A retrospective analysis showed there were more durable survival outcomes with avapritinib (Ayvakit) versus other tyrosine kinase inhibitors (TKIs) in adult patients with gastrointestinal stromal tumors (GIST) and a platelet-derived growth factor receptor A (PDGFRA) D842V mutation, according to the published data in BMC Cancer.1
“Our data demonstrated that there is truly a clinically meaningful benefit to this drug compared with the benefit derived from other drugs, even among what is likely a group of patients with potentially more severe disease,” Margaret von Mehren, MD, the lead investigator of the trial, said in a statement.2
Avapritinib is a potent inhibitor of KIT and PDGFRA tyrosine kinases and the first therapy approved for patients with GIST and a PDGFRA exon 18 mutation.3 The data for this drug was from a dose escalation and dose expansion study, the phase 1 multicenter, open-label, single-arm NAVIGATOR trial (NCT02508532). The investigators looked at oral avapritinib at 400 mg, and subsequently 300 mg, daily for 28-day cycles in patients with advanced GIST.4
For this indirect, retrospective analysis, NAVIGATOR was compared with Study 1002 in patients who had unresectable or metastatic GIST and a PDGFRA D842V mutation receiving another first-line TKI.1 The patients were evaluated for the primary end point of overall survival (OS) from the start of their reference treatment. von Mehren et al looked at 56 patients from the NAVIGATOR study and 19 patients from Study 1002. These patients were also observed for progression-free survival (PFS) as a secondary end point.
“We are never going to be able to do a randomized trial in patients with this specific mutation because it occurs in such a small number of patients and because information suggests that these other drugs do not work,” von Mehren, chief of the Division of Sarcoma Medical Oncology and professor in the Department of Hematology/Oncology at Fox Chase Cancer Center, said in the press release.2 “This study was another way to provide context to the outcomes we are seeing with avapritinib.”
After inverse probably of treatment weighting-adjusted Kaplan-Meier analysis of OS, the median was not reached for patients on the NAVIGATOR trial treated with either avapritinib doses versus 12.6 months for those on Study 1002.1 There was a 100% OS rate at 6 months for patients on avapritinib compared with 56% for patients on other TKIS. At 48 months, the OS rates were 63% and 17%, respectively (P = .0001).
In a separately analyzed subgroup of 38 patients treated with the recommended phase 2 dose of 300 mg or the maximum tolerated dose of 400 mg of avapritinib, there was an adjusted OS rate of 100% at 6 months for avapritinib versus 68% in the Study 1002 trial. The 36-month OS rate was 73% in patients receiving avapritinib and 20% for patients receiving other TKIs (P = .0016).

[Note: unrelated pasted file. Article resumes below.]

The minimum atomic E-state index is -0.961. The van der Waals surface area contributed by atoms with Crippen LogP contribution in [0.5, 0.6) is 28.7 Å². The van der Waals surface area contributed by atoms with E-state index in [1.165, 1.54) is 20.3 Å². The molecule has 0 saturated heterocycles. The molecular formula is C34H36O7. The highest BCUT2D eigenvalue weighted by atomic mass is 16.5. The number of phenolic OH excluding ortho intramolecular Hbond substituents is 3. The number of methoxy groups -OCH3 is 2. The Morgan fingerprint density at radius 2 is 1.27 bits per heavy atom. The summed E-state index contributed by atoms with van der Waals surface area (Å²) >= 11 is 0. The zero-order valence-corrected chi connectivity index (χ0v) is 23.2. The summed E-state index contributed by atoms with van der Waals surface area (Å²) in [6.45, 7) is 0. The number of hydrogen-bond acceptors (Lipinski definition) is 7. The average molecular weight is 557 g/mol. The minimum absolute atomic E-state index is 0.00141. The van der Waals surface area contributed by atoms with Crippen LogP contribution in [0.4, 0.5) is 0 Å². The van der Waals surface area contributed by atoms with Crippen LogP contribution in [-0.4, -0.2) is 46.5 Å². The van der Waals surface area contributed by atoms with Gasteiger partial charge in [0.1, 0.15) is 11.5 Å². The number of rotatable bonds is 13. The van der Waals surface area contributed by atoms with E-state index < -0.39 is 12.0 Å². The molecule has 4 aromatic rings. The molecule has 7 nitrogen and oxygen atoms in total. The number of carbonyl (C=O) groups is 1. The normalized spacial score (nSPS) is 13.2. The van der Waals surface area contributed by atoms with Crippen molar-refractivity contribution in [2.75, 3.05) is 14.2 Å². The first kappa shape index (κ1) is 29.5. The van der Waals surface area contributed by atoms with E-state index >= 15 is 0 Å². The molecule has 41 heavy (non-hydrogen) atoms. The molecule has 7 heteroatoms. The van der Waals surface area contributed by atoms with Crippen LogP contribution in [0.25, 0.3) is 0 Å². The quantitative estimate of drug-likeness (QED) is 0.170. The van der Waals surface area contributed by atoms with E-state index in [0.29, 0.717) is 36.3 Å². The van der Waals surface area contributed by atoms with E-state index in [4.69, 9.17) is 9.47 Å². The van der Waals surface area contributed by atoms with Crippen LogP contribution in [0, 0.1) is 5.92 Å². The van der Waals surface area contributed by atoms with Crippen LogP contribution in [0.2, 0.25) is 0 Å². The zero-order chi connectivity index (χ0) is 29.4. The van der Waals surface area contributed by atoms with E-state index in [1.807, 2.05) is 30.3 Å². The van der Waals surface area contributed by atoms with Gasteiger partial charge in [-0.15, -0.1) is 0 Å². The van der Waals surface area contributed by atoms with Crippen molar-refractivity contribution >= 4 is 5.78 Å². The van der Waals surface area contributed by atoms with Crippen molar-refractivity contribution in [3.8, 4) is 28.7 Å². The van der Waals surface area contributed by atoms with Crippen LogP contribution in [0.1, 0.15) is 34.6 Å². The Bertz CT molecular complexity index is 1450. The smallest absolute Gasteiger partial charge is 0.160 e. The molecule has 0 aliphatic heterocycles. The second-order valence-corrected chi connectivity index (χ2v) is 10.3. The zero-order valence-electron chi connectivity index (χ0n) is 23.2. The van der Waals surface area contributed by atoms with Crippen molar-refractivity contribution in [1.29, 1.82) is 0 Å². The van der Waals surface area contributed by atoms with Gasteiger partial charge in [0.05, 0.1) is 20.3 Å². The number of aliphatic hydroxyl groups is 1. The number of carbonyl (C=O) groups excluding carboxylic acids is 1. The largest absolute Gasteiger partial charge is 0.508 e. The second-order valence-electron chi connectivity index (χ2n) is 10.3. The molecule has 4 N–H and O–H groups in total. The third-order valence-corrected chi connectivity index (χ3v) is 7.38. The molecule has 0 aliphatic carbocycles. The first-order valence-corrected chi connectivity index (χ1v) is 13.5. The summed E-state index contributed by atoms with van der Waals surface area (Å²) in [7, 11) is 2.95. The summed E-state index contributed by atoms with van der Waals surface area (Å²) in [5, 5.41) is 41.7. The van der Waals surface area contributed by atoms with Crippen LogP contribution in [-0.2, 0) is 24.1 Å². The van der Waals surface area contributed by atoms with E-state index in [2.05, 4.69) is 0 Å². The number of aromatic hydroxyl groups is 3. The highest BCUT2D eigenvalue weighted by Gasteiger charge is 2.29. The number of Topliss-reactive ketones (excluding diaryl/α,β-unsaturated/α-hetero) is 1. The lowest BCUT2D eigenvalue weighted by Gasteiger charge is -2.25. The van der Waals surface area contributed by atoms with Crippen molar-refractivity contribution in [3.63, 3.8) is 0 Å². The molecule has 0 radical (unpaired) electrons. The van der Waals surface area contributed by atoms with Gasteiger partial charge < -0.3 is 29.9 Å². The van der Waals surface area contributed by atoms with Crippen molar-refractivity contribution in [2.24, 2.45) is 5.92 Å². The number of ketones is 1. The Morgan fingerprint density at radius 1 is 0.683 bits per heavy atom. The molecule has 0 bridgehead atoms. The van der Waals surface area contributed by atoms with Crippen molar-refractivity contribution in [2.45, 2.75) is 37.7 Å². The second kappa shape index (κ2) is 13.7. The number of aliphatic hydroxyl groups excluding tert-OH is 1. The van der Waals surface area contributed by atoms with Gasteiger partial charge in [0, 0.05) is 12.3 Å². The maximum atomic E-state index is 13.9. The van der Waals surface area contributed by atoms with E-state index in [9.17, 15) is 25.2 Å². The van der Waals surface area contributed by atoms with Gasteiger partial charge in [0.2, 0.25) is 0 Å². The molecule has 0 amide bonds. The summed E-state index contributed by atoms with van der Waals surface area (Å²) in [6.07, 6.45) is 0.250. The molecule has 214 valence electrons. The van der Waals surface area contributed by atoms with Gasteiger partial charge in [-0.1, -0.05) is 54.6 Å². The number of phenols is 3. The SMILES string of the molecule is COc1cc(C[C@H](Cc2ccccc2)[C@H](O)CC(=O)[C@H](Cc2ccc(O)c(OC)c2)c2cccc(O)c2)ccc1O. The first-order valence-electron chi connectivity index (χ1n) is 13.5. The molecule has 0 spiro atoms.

Patients in the NAVIGATOR trial had an adjusted median PFS of 29.5 months compared with 3.4 months for patients in the Study 1002 trial. All patient characteristics were adjusted by propensity score for imbalances among the 2 study groups.
In the original data published for NAVIGATOR, the overall response rate was 88%, and the complete and partial response rates were 9% and 79%, respectively (n = 56).4 Thirteen percent of patients had stable disease and none had progressive disease.
“Until the FDA approval of avapritinib,3 we did not have a drug that was effective against this mutation,” von Mehren said in a statement.2 “If these patients had their disease return, we had no real therapeutic options apart from attempting surgery or enrolling in a clinical trial.”
PDGFRA mutations are seen in about 10% to 15% of patients with GIST, and D842V is the most common mutations, according to von Mehren.
1. von Mehren M, Heinrich MC, Shi H, et al. Clinical efficacy comparison of avapritinib with other tyrosine kinase inhibitors in gastrointestinal stromal tumors with PDGFRA D842V mutation: a retrospective analysis of clinical trial and real-world data. BMC Cancer. 2021;21(1):291. doi:10.1186/s12885-021-08013-1
2. Avapritinib provided greater benefit than other tyrosine kinase inhibitors for mutated gastrointestinal stromal tumors. News release. Fox Chase Cancer Center. Published May 18, 2021. Accessed May 21, 2021. https://bit.ly/3wlMlqA
3. FDA approves avapritinib for gastrointestinal stromal tumor with a rare mutation. FDA. Published January 9, 2020. Accessed May 21, 2021. https://bit.ly/3wmm2Ra
4. Heinrich MC, Jones RL, von Mehren M, et al. Avapritinib in advanced PDGFRA D842V-mutant gastrointestinal stromal tumour (NAVIGATOR): a multicentre, open-label, phase 1 trial. Lancet Oncol. 2020;21(7):935-946. doi:10.1016/S1470-2045(20)30269-2